#1
When I play guitar I just can't help but tap to the rhythm. Is this bad? If so, can I fix it?
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#2
No, definitely not bad.
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#4
I also do this and it is nothing to worry about.

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#5
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#6
It depends if you mean you tap out the rhythm or you're tapping out the count. If you tap out the count for example, 1 2 3 4 then this is the right thing to do and will help you play things correctly! however if you tap out the rhythm of what you're playing it can effect you in a bad way as you won't be able to get the right timings as well as you would taping out the pulse
#7
Quote by 457undead
When I play guitar I just can't help but tap to the rhythm. Is this bad? If so, can I fix it?


It can be a sign of bad timing or poorly developed rhythmical sense and it can be worked on of course. It doesn't have to though. Have you played with others and how do they consider your timing?
#8
Quote by Facecut
It can be a sign of bad timing or poorly developed rhythmical sense and it can be worked on of course. It doesn't have to though. Have you played with others and how do they consider your timing?

This - even practicing to a metronome would help if you are experiencing any issues.
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#9
One thing that happens to me is that I find it really hard to change the tempo of the song with a metronome, I can only play the song the tempo it was originally in . I find it harder to play along with a metronome.
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#10
That's why you need to practice with one.

If you ever intend to play with a band, the tempo of every song will vary slightly every time you play it. You need to be able to keep time with the band, not hope that they will keep time with you.

Start practicing to a metronome. Dedicate a portion of your practice time to it, and vary the speed of what you're practicing slightly. You may think you can't do it, but once you get into the habit of playing in time with the beat you will be a much better player as a result.
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#11
Quote by 457undead
When I play guitar I just can't help but tap to the rhythm. Is this bad? If so, can I fix it?


Personally I would say it's bad. I think the best (and most fun) way to fix this is to start tapping your foot to the beat whenever you're listening to music.
#12
It's really important to tap to the beat as opposed to each note (if that's what you mean). There are plenty of online metronomes. To learn to tap to the proper beat, grab a metronome (or find an online version) and tap to each click. Increase the speed a bit and tap to that. Then, go to a slower speed (say....60 beats per minute) and tap while counting eighth notes "ONE and TWO and THREE and FOUR and ONE and TWO and THREE and FOUR and, etc" If you're doing it properly you'll be tapping your foot when you say ONE, TWO, THREE, FOUR while not tapping when you say the and's. Once you've gotten that, try playing one fret in eighth notes while counting (without a metronome). Accent the ones twos threes and fours. Once you've gotten that down slowly, try to vary the speed. Play for a while at a slow speed, then stop, speed up your taps and play the same thing to the new tempo.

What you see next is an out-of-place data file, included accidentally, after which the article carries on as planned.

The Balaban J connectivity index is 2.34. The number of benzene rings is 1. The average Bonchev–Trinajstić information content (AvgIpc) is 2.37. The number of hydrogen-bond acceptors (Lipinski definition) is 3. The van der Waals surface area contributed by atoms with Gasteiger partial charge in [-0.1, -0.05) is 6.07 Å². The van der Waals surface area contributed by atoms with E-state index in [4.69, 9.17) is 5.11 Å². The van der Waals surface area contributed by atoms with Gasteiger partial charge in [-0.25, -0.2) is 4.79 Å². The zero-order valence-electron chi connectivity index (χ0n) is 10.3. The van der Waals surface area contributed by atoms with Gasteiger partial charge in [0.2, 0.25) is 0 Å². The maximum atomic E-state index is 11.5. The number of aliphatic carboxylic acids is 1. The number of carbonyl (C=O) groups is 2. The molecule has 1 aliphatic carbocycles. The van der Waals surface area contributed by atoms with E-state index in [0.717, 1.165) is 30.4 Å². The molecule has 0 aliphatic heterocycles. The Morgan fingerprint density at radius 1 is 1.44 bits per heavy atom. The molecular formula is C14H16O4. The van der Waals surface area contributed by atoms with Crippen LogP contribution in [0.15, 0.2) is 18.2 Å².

A lot of people have problems with tapping their foot and counting, so don't think you're alone in having to work on it
#13
Quote by 457undead
When I play guitar I just can't help but tap to the rhythm. Is this bad? If so, can I fix it?


This is actually a great habit. It will help you master time and help you be aware of where everything you play lies in relation to the beat.
#14
Hmm, peoples opinions seem to be diverse from each other's. Now, who do I listen to lol.
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#15
Quote by 457undead
Hmm, peoples opinions seem to be diverse from each other's. Now, who do I listen to lol.


1) practice with a metronome sometimes - this helps with overall timing. I you can't play to a click, your skills aren't up to par. This can take a lot of practice, so don't get discouraged.

2) tapping your foot to the beat while playing is beneficial, it will improve your sense of timing and subdivisions - there is no down side. Only talented players can pull it off.

3) Some performances are better because of tempo variations ( for example: going softer and slower for a certain part, then speeding up and getting louder for others). Tempo variations can have artistic value - this is common in classical music, but less prevalent in pop and rock. If you are playing solo and singing, then you can do this. However, if you are jamming with other people, you need to stay in a more fixed tempo.
#16
Quote by 457undead
Hmm, peoples opinions seem to be diverse from each other's. Now, who do I listen to lol.


Well, not to toot my own horn, but I'm a qualified professional guitar teacher.

In my experience, students who tap the rhythm and not the beat don't really have a good timekeeping. The reason it's important to tap to the beat is that the beat is the foundation of the music and it's importance cannot be overstated.

Even if you're playing solo it turns out there are lots of reasons it's important to know where the beat is - for example, strumming patterns are dictated by where the beat is.
#17
I was reading somewhere that is best to have an inner pulse instead of tapping, is that true or is the foot thing good? Thanks btw.
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#18
Quote by 457undead
I was reading somewhere that is best to have an inner pulse instead of tapping, is that true or is the foot thing good? Thanks btw.


I don't think it really makes that much difference when it comes down to it. As long as you can keep solid time then it's all good.

You'll probably find in time that you don't need to tap your foot anyway, I don't generally need it any more although I still choose to do it when I'm playing solo or something like that and really want to groove.

I also find that I do it a lot when I'm listening to music, especially things that might have a lot of time changes or polymeters; keeps my sense of time sharp.
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Last edited by Zaphod_Beeblebr at May 21, 2014,
#19
Quote by Freepower